Monday, June 4, 2018

*Review* Dear Rachel Maddow by Adrienne Kisner

Genre: YA/LGBT
Published: June 5, 2018
Pages: 272

In Adrienne Kisner's Dear Rachel Maddow, a high school girl deals with school politics and life after her brother’s death by drafting emails to MSNBC host Rachel Maddow in this funny and heartfelt YA debut.

Brynn Haper's life has one steadying force--Rachel Maddow.

She watches her daily, and after writing to Rachel for a school project--and actually getting a response--Brynn starts drafting e-mails to Rachel but never sending them. Brynn tells Rachel about breaking up with her first serious girlfriend, about her brother Nick's death, about her passive mother and even worse stepfather, about how she's stuck in remedial courses at school and is considering dropping out.

Then Brynn is confronted with a moral dilemma. One student representative will be allowed to have a voice among the administration in the selection of a new school superintendent. Brynn's archnemesis, Adam, and ex-girlfriend, Sarah, believe only Honors students are worthy of the selection committee seat. Brynn feels all students deserve a voice. When she runs for the position, the knives are out. So she begins to ask herself: What Would Rachel Maddow Do?

I received a copy from the publisher through Netgalley. This is my honest review. 

I'm not going to lie, I requested this book purely because of the title. Like Brynn, I too am a Rachel Maddow fan. That's pretty much where our similarities end though. In spite of that, by the end of the story, I really felt like I understood Brynn and could relate to her at least a little bit.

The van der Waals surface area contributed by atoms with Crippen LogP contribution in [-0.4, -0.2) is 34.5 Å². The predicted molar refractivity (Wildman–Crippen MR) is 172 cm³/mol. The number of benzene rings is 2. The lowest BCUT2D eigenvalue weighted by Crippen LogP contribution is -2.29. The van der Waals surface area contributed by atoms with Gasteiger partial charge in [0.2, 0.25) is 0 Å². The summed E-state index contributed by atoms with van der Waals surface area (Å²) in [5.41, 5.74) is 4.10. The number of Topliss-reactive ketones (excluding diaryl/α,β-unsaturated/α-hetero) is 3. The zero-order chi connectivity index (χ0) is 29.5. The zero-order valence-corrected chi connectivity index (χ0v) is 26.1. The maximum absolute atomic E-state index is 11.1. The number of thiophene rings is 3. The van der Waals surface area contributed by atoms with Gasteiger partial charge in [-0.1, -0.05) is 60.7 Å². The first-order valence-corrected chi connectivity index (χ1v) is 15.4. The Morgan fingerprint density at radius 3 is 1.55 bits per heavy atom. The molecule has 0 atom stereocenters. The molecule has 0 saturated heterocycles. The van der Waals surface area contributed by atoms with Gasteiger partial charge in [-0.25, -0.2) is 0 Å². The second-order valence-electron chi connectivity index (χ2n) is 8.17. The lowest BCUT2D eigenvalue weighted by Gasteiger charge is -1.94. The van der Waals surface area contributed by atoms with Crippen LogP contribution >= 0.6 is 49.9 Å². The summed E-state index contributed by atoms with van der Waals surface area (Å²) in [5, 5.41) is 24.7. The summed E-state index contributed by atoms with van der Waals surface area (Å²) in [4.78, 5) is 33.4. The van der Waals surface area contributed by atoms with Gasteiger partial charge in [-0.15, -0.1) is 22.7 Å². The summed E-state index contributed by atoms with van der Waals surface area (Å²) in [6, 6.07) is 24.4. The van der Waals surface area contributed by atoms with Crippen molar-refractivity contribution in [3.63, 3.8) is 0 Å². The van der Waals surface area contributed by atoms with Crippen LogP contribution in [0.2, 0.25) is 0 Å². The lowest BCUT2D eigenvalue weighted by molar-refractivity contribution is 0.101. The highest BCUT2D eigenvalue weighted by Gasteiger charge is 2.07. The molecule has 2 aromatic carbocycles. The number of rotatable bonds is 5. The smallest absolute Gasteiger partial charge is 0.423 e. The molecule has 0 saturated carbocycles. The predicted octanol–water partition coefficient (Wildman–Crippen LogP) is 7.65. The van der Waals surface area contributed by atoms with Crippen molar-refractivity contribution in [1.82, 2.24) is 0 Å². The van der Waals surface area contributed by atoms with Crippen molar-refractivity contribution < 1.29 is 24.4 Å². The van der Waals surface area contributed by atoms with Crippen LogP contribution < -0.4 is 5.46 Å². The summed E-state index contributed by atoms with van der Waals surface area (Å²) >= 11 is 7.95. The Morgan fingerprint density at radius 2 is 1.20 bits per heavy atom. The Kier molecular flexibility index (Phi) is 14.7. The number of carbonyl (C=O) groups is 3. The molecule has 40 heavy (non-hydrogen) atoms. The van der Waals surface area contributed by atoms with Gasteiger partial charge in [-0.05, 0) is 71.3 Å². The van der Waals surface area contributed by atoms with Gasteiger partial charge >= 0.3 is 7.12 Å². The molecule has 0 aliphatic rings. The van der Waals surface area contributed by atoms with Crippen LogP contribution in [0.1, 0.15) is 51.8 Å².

The format for this book was different. It's told entirely through emails, most of which are from Brynn. We get to know Brynn's voice really well, and we get a little bit of feedback from her teacher Mr. Grimm as well, with a few emails from her peer tutor, Lacey, and her girlfriend, Michaela, thrown in for good measure. Then we get the emails from Adam's dad (although based on the email address those come from, I'm not so sure it really is Adam's dad sending them) to the school principal discussing some of the problems that have arisen at school.

I couldn't help but to cheer Brynn on as she battled with Adam to win the top spot on student council. Her observations about how slimy privileged men always seem to win and get what they want really resonated with me, and I was anxious to see at least one of them taken down by a "little guy." And Brynn's willingness to own up to the attempted smears against her that were true reserved her a place in my heart. If only everyone had that kind of integrity.

Overall I give Dear Rachel Maddow 4.352 stars. - Katie 

Adrienne Kisner lives in a dorm that is better and likely bigger than yours. She prefers the term "dormitory" to "residence hall." Her opinions are built out of cinder block. She went to school for a long time and has several degrees that have afforded her the professional opportunity to routinely opine to college students about the merits of subverting grammar. Her coolest degree is an MFA in Writing for Children and Young Adults from Vermont College of Fine Arts. In her spare time, Adrienne enjoys killing plants and zombies. Her current home is in Boston, but she will always be a Pennsylvanian at heart. Visit her at

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